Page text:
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Opportunity for India as COVID-19 disrupts global supply chains

Opportunity for India as COVID 19 disrupts globalProving to be silver lining amongst the dark clouds, Facebook Inc recently announced an investment of $5.7 billion into India’s largest telecom company, Reliance Jio, instantly valuing Jio to being among the top five companies in India.

According to the Harvard Business Review, though this deal is largely digitally driven, the year 2020 could mark an inflection point in the bilateral trade of goods between the United States and India. As Ajay Sahai, Director General and CEO of Federation of Indian Exporters believes, India being a bigger market than Vietnam or Cambodia could be a bigger draw for investors looking to move operations out of China. However, to achieve this, the country first needs to guarantee that its government will not introduce retrospective tax amendments.

A few states including Maharashtra have already ensured the functionality of their supply chains for foreign manufacturers through India’s national virus lockdown. Others like Tamil Nadu in the south and Uttar Pradesh in the north have offered concessions for those planning to move.

Mukesh Aghi, CEO, US-India Strategic Partnership Forum, a trade group India also proves to be a perfect alternative for the US as it has a large English speaking workforce, Opportunity for India as COVID 19 disrupts global supplyhighly skilled, the cost of labor in the country is cheap and the country is a growing market of 1.3 billion people whose disposable income is growing.

Pressure on companies to decouple from China

The Harvard Business Review report reveals COVID-19 has hit supply chains of companies in US, Canada, Europe, and Australia leading to a disruption in the flow of materials from China. The CEOs of these companies have therefore asked their supply chain teams to develop additional sources that are completely independent of China. There is also a pressure from employees in the US who are wary of traveling to China and from customers who are concerned about the safety of foods and other items from the country. Even investors are worried about the country’s over-dependence on any one country, and are increasingly pressurizing companies to rapidly decouple from China.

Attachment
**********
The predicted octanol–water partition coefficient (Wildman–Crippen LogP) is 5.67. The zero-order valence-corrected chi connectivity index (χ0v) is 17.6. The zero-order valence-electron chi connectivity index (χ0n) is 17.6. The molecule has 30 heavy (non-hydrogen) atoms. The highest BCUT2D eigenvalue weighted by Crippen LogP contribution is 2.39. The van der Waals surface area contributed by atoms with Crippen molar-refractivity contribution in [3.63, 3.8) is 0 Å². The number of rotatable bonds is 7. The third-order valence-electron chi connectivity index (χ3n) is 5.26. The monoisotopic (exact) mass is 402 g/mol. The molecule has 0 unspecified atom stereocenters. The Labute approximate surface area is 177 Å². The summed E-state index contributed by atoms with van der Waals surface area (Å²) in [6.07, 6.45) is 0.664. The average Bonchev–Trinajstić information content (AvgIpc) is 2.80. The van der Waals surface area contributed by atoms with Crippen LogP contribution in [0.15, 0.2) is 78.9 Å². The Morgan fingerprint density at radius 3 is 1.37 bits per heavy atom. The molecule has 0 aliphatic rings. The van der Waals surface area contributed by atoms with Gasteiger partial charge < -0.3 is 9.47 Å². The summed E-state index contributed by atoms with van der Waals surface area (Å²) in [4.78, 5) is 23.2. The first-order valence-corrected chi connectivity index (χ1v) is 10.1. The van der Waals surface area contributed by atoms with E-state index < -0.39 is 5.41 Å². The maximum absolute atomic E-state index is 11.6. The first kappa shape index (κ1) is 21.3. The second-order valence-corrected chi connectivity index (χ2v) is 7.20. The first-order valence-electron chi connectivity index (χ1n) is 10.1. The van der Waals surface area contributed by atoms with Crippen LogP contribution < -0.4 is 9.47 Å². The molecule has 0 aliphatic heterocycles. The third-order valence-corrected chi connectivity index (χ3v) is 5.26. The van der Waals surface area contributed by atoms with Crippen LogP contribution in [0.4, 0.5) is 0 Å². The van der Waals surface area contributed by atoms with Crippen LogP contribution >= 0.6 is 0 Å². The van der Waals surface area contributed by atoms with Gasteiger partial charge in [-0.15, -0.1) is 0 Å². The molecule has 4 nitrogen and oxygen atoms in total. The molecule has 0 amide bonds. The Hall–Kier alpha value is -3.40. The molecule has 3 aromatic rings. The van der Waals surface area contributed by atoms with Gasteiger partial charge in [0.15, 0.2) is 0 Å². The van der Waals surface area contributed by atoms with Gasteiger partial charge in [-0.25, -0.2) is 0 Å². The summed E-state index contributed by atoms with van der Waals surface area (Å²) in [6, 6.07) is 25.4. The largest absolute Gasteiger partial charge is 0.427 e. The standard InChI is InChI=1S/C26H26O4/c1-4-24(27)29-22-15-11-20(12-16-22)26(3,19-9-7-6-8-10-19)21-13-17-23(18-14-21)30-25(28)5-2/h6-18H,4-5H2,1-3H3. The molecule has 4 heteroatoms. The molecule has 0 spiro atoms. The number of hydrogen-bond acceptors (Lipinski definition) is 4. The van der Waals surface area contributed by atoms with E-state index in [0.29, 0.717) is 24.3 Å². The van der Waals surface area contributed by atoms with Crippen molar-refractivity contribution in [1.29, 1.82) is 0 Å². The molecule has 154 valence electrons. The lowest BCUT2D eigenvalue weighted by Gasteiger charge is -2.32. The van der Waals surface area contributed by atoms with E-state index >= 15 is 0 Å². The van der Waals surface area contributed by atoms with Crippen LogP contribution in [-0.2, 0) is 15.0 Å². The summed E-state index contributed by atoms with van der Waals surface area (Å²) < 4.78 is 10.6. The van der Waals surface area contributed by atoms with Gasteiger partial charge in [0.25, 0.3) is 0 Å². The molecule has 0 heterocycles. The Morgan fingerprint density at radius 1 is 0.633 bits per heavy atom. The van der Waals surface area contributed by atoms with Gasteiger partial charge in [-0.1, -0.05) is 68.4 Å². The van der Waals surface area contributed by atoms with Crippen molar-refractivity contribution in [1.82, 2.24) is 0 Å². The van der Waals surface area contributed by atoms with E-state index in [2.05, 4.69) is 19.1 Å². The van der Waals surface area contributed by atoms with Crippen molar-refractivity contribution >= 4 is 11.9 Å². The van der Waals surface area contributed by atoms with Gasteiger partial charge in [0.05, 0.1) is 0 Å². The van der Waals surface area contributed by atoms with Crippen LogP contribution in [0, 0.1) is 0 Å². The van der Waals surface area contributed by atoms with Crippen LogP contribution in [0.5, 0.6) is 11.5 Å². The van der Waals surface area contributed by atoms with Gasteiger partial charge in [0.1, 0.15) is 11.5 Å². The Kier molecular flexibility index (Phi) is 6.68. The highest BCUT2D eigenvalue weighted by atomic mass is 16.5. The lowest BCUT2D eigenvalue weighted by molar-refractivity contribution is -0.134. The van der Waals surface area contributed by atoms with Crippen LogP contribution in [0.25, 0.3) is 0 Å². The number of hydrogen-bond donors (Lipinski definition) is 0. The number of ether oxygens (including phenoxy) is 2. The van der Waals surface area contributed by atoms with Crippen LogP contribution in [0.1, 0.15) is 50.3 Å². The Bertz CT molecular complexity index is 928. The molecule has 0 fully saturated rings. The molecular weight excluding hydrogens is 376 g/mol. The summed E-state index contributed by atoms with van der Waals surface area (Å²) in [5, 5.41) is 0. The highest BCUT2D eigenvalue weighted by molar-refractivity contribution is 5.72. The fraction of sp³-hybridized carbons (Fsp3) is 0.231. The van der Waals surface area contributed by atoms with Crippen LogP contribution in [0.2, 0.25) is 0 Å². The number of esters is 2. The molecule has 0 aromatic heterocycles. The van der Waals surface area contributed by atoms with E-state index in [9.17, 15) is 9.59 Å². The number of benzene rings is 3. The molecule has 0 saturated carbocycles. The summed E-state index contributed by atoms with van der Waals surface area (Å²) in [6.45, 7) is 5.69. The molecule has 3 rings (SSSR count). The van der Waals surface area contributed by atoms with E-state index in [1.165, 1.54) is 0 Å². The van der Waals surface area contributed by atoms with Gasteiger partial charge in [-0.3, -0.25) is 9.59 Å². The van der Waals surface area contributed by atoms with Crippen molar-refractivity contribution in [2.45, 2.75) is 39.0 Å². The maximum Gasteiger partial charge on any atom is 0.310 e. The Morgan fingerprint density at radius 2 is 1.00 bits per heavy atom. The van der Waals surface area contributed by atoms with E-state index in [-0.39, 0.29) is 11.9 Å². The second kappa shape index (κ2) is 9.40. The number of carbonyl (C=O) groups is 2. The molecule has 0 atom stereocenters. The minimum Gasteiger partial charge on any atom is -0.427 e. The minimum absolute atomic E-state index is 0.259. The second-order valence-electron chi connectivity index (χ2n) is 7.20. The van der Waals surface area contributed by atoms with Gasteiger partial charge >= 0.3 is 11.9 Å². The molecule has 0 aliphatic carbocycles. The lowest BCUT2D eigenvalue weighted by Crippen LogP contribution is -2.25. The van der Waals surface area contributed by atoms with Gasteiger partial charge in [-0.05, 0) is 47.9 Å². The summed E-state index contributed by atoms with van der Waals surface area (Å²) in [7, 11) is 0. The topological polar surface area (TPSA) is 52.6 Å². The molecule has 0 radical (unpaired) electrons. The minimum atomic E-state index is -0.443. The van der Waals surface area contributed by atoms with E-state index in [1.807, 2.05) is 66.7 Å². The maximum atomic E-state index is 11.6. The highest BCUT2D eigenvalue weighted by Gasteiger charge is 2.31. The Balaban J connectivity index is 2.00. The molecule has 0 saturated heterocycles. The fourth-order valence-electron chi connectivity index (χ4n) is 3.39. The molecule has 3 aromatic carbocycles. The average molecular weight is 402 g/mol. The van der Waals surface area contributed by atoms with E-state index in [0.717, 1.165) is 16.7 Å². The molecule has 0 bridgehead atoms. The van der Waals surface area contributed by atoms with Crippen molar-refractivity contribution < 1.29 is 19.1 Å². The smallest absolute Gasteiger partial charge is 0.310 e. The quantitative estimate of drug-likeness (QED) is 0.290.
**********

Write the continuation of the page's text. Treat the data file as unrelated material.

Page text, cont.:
In a recent virtual meeting with the American Chamber of Commerce in India, Thomas Vajda, Deputy Assistant Secretary for South Asia told the Economic Times that India can quickly replace China as a favorable jurisdiction for more of industrial activities.

India emerges as the hot favorite

Besides, spices, textiles, apparel, jewelry, and handicrafts that India has been traditionally exporting to the US, it now also exports helicopter cabins like that of Marine One, which was fabricated for Lockheed Martin’s Sikorsky unit in India. Besides, NASA’s Jet Propulsion Laboratory in Pasadena, California is collaborating with the Indian Space Research Organization on the most expensive imaging satellite ever to be launched. This probe will be built and launched in India and will study hazards and global environmental change more accurately than ever before.

India also plans to export Apple iPhones built in India. According to USIBC, India can supply medical devices, energy efficient green transportation, power semiconductors, switches, and rectifiers for American needs. India already provides almost 40 percent of the generic drugs sold in the United States, produced at factories inspected and approved by the US Food and Drug Administration

Stats from India’s Ministry of Commerce shows, Indian companies already export billions of dollars each in categories like furniture, medical and surgical instruments, electrical machinery, ships and boats, vehicles, boilers, parts made of plastic, steel and aluminum, organic and inorganic chemicals and more. American companies can source these goods from their Indian corporate counterparts.

India is seeking to lure US businesses, including medical devices giant Abbott Laboratories, to relocate from China. In April this year, the government reached out to more than 1,000 companies in the US and offered them incentives to move out of China. It is currently focusing on medical equipment suppliers, food processing units, textiles, and leather and auto part makers.